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JOHN MILTON, the son of a father of both names, who was a scrivener in the city of London, was born in Bread-street, December 9, 1608. His early education was superintended by a private tutor, and pursued at St. Paul's school, until he arrived at his sixteenth year, when he was entered of Christ's College, Cambridge, as a sizar. He was at this time eminently skilled in the Latin tongue, and was one of the first Englishmen who, after the revival of letters, wrote Latin verses with classic elegance. But although he took his bachelor's degree in 1628, and his master's in 1632, he became impatient to leave the university, and dissatisfied with the usual plan of education. It is certain that he relinquished the design he once entertained of entering into the church, and, when he left college, resided for five years with his father at Horton, in Buckinghamshire, devoting his time to the study of the Greek and Roman writers; but not so entirely as not to cultivate his native muse. In 1634, he produced the mask of Comus,' and, in 1637, his 'Lycidas.'

In 1638, he began his travels to France and Italy, where his abilities procured him the respect of the learned and great; and returned, after a year and three months, to England, which he found a prey to civil discord. Milton, it is well known, took part against the monarchy and hierarchy, and proved a

very able writer in favour of the republican party; although his writings on such a subject cannot be supposed to create much interest in our times. Immediately on his return he hired a lodging in St. Bride's Church-yard, where he undertook the education of his two nephews, John and Edward Phillips; and being induced to extend his plan, he hired a house in Aldersgate-street, and admitted more boys to be boarded and instructed. It is supposed he adopted a new plan in education, and more successful than had hitherto been practised; but what that was is not known. In 1641, however, he emerged from this comparative obscurity, by commencing a writer against the church and government; and continued supporting the republicans by his pen as long as they could afford him protection. One of his most singular attempts was in favour of divorces, which was occasioned by a circumstance that happened to himself. He had married, in his thirty-fifth year, the daughter of Mr. Powel, a justice of peace in Oxfordshire. Her family were loyalists; and after a time she left his house, and refused to return. On this he wrote three pamphlets on the subject of divorce, and was so persuaded of his own doctrine, that he began to court another lady, which coming to the ears of his wife, she returned to him with every appearance of penitence, and he forgave her cordially; and was ever after a friend to her relations, by screening them from the violence of his party.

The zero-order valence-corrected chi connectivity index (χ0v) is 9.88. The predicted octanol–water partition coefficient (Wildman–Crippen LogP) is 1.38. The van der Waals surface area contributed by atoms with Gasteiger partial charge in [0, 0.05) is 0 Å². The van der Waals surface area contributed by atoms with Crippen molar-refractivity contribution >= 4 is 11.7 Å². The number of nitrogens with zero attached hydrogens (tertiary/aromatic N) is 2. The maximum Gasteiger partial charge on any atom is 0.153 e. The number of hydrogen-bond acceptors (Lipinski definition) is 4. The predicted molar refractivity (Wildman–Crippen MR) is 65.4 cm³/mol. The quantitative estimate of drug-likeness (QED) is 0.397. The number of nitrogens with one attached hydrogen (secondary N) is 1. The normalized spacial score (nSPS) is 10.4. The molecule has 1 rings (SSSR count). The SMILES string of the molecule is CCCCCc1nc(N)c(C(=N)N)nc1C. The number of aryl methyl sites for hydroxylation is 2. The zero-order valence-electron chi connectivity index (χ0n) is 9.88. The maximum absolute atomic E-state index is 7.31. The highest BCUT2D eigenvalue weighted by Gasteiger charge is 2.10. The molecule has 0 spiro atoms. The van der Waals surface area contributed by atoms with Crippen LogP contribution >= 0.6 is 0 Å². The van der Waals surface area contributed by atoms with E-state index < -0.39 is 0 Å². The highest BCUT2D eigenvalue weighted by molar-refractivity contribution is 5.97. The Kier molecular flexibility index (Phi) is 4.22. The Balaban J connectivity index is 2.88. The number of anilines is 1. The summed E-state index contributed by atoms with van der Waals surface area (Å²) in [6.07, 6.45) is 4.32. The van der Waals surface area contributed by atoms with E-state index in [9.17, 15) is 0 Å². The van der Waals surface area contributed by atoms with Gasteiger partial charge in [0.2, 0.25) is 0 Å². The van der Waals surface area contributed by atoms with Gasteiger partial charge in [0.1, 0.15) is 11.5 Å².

About the year 1645, he published a collection of his Latin and English smaller poems, including the Allegro' and Penseroso." After the king's death he was made Latin Secretary to the Council of State; and with what facility he could convey the bitterness of controversial language into elegant Latin, appears sufficiently from his vindication of the king's murder answer to Salmasius, one of the Leyden professors, who wrote, in, 1649, his Defensio Regi Soon after this, Milton became

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